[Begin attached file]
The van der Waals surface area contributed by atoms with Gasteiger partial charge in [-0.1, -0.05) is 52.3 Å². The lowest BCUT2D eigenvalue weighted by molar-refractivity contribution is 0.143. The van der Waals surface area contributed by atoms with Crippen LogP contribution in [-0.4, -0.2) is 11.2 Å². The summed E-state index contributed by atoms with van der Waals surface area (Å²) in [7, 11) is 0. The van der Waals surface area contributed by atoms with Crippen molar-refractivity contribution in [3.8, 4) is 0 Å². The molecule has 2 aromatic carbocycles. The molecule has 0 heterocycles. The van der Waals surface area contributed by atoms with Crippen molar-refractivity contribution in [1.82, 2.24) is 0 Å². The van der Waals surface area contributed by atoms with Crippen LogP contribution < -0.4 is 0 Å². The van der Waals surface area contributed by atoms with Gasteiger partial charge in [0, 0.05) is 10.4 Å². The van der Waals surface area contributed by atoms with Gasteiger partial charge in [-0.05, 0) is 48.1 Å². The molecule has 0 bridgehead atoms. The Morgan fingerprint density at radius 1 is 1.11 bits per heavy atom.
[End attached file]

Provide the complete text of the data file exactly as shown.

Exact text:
The van der Waals surface area contributed by atoms with Gasteiger partial charge in [-0.1, -0.05) is 52.3 Å². The lowest BCUT2D eigenvalue weighted by molar-refractivity contribution is 0.143. The van der Waals surface area contributed by atoms with Crippen LogP contribution in [-0.4, -0.2) is 11.2 Å². The summed E-state index contributed by atoms with van der Waals surface area (Å²) in [7, 11) is 0. The van der Waals surface area contributed by atoms with Crippen molar-refractivity contribution in [3.8, 4) is 0 Å². The molecule has 2 aromatic carbocycles. The molecule has 0 heterocycles. The van der Waals surface area contributed by atoms with Crippen molar-refractivity contribution in [1.82, 2.24) is 0 Å². The van der Waals surface area contributed by atoms with Crippen LogP contribution < -0.4 is 0 Å². The van der Waals surface area contributed by atoms with Gasteiger partial charge in [0, 0.05) is 10.4 Å². The van der Waals surface area contributed by atoms with Gasteiger partial charge in [-0.05, 0) is 48.1 Å². The molecule has 0 bridgehead atoms. The Morgan fingerprint density at radius 1 is 1.11 bits per heavy atom.